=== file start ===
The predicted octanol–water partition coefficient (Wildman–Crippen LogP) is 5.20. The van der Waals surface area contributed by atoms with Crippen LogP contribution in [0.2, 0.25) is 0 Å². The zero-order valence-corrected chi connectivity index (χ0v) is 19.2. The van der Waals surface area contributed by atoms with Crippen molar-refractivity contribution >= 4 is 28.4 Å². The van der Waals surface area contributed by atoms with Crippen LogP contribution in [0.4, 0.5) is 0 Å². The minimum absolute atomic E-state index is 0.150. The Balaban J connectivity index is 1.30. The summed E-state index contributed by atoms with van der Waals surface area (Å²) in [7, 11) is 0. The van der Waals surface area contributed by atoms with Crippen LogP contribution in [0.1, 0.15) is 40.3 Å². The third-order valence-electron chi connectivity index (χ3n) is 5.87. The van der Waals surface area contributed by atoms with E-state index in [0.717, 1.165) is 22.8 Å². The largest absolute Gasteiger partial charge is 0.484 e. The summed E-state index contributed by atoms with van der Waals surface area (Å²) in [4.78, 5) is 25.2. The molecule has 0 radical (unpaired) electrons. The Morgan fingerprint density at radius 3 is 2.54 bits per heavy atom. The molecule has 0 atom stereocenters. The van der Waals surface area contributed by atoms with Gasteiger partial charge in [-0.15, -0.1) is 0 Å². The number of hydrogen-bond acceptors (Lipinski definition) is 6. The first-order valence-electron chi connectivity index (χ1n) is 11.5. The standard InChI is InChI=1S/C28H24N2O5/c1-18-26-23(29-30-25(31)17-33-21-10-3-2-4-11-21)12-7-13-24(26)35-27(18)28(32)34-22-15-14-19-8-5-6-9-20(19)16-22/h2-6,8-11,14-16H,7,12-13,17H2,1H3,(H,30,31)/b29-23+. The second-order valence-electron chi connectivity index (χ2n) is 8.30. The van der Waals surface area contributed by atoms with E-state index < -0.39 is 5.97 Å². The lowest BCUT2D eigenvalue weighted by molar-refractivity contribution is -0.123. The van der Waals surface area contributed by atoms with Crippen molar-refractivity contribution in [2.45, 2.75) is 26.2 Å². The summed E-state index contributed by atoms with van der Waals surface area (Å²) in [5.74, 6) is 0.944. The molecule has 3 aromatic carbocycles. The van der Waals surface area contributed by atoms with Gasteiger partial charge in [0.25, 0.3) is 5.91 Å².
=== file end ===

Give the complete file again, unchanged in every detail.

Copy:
The predicted octanol–water partition coefficient (Wildman–Crippen LogP) is 5.20. The van der Waals surface area contributed by atoms with Crippen LogP contribution in [0.2, 0.25) is 0 Å². The zero-order valence-corrected chi connectivity index (χ0v) is 19.2. The van der Waals surface area contributed by atoms with Crippen molar-refractivity contribution >= 4 is 28.4 Å². The van der Waals surface area contributed by atoms with Crippen LogP contribution in [0.4, 0.5) is 0 Å². The minimum absolute atomic E-state index is 0.150. The Balaban J connectivity index is 1.30. The summed E-state index contributed by atoms with van der Waals surface area (Å²) in [7, 11) is 0. The van der Waals surface area contributed by atoms with Crippen LogP contribution in [0.1, 0.15) is 40.3 Å². The third-order valence-electron chi connectivity index (χ3n) is 5.87. The van der Waals surface area contributed by atoms with E-state index in [0.717, 1.165) is 22.8 Å². The largest absolute Gasteiger partial charge is 0.484 e. The summed E-state index contributed by atoms with van der Waals surface area (Å²) in [4.78, 5) is 25.2. The molecule has 0 radical (unpaired) electrons. The Morgan fingerprint density at radius 3 is 2.54 bits per heavy atom. The molecule has 0 atom stereocenters. The van der Waals surface area contributed by atoms with Gasteiger partial charge in [-0.15, -0.1) is 0 Å². The number of hydrogen-bond acceptors (Lipinski definition) is 6. The first-order valence-electron chi connectivity index (χ1n) is 11.5. The standard InChI is InChI=1S/C28H24N2O5/c1-18-26-23(29-30-25(31)17-33-21-10-3-2-4-11-21)12-7-13-24(26)35-27(18)28(32)34-22-15-14-19-8-5-6-9-20(19)16-22/h2-6,8-11,14-16H,7,12-13,17H2,1H3,(H,30,31)/b29-23+. The second-order valence-electron chi connectivity index (χ2n) is 8.30. The van der Waals surface area contributed by atoms with E-state index < -0.39 is 5.97 Å². The lowest BCUT2D eigenvalue weighted by molar-refractivity contribution is -0.123. The van der Waals surface area contributed by atoms with Crippen molar-refractivity contribution in [2.45, 2.75) is 26.2 Å². The summed E-state index contributed by atoms with van der Waals surface area (Å²) in [5.74, 6) is 0.944. The molecule has 3 aromatic carbocycles. The van der Waals surface area contributed by atoms with Gasteiger partial charge in [0.25, 0.3) is 5.91 Å².